A proposal to ban new cannabis businesses in San Francisco has sparked controversy in the famously weed-friendly city.
The San Francisco Board of Supervisors will vote on the ordinance, authored by Supervisor Ahsha Safaí, in early June. Safaí is already gaining support among his colleagues from both progressive and moderate political camps, as the proposal passed unanimously at the Public Safety and Neighborhood Services Committee hearing last week.
When he announced the proposal earlier this month, Safaí noted that some neighborhoods have already reached cannabis oversaturation, and as dispensaries deal in cash, they are prone to break-ins and other public-safety issues.
Additionally, strong opposition to cannabis persists among San Francisco’s Chinese American community. Several Chinese Americans, including Southeast Community Facility Commissioner Marlene Tran, attended the hearing to support of the proposal.
“We felt it made sense to ask for this pause right now to allow for the market and the industry to adjust, to provide better security and overall protections,” Safaí said at the committee meeting. “But at the same time, respecting the wishes and desires of different neighborhoods in this city and their concerns as well.”
In March, Safaí announced that he will run for mayor in November 2024.
Per city data, there are about 32 licensed medical cannabis dispensaries and 31 general retailers citywide, and more than 100 additional applications are being processed. According to SFGate, San Francisco has more cannabis stores per capita than other major California cities.
The push for a ban has won unlikely support from the existing business owners. Defying the city’s usual progressive-moderate divide, anti-cannabis activists and some cannabis business owners are standing together on this issue.
Drakari Donaldson, the CEO of the California Street Cannabis Company, spoke at the committee hearing about the struggling industry.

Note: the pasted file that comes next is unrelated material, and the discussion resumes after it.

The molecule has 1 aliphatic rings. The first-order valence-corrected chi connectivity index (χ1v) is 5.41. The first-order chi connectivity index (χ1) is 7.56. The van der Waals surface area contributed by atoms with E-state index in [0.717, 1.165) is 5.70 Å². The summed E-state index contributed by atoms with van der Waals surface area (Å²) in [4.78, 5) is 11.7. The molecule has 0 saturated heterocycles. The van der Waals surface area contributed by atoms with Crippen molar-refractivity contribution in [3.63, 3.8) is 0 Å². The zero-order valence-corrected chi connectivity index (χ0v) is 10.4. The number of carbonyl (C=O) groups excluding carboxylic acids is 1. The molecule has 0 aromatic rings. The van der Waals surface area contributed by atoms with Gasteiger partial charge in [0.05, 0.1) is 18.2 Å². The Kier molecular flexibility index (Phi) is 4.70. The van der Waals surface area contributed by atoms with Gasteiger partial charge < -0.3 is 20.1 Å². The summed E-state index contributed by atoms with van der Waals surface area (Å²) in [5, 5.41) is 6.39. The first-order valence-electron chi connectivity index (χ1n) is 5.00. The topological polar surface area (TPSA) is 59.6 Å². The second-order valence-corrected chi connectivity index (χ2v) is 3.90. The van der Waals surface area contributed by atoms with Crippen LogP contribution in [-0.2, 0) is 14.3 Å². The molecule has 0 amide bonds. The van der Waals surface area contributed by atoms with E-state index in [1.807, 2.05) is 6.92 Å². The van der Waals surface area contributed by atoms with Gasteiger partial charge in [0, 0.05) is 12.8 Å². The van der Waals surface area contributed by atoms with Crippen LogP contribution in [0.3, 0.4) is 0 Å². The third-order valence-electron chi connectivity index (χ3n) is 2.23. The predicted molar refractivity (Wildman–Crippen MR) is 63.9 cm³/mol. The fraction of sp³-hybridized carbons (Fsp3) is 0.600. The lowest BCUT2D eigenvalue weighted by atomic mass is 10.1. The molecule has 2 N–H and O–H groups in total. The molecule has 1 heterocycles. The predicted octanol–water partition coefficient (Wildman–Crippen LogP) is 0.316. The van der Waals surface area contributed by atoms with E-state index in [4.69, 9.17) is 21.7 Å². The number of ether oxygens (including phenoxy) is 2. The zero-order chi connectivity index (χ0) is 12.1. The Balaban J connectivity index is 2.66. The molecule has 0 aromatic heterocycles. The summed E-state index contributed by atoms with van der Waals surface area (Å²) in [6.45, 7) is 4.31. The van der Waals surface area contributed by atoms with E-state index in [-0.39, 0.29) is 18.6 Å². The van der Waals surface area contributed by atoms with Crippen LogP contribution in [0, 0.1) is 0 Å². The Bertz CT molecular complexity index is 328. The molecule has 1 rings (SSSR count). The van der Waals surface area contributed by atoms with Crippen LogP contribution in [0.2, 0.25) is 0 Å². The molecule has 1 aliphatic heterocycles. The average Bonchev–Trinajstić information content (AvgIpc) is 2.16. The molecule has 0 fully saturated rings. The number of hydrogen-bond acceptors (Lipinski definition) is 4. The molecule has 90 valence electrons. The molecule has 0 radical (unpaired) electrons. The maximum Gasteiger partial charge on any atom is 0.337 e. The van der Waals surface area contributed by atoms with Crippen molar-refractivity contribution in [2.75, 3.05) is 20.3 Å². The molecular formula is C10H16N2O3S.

“We simply have too many dispensaries and not enough customers,” Donaldson said. “Rather than having thriving businesses, we are facing an extinction event.”
Donaldson said the city’s Cannabis Equity Program, created to help communities affected by the War on Drugs enter the industry, didn’t show what it was supposed to do because of oversaturation.
Critics have raised questions about the proposal’s intent. During public comment at the hearing, one caller suggested the city government stay out of the matter, adding that the timing is wrong.
“With so many businesses shuttered across the city, I do not believe our citizens are preventing any type of business from opening its doors in San Francisco right now,” said commenter Chris Calloway, who identified himself as a small-business owner and 25-year resident of San Francisco. “I'd like to see a fair-market approach to cannabis retail in San Francisco. Allow the market to decide on its own.”
Supervisor Connie Chan also expressed concerns about government intervention.
“Are we really dealing with saturation?" Chan said. "Or are we actually allowing some of the existing businesses to monopolize the market in San Francisco and that they end up benefiting from it?”
Chan plans to put forth an amendment that would require the City Controller’s Office to conduct a comprehensive economic review of the city’s existing cannabis law in 2027.
Safaí’s proposal already has three co-sponsors, Supervisors Catherine Stefani, Shamann Walton and Matt Dorsey. Supervisor Joel Engardio, who sits on the committee, also voted yes. Chan revealed that if her amendment passes, she, too, will vote in favor. That would give Safaí the six votes needed for a majority. The full board meeting will be on June 6.
Han Li can be reached at firstname.lastname@example.org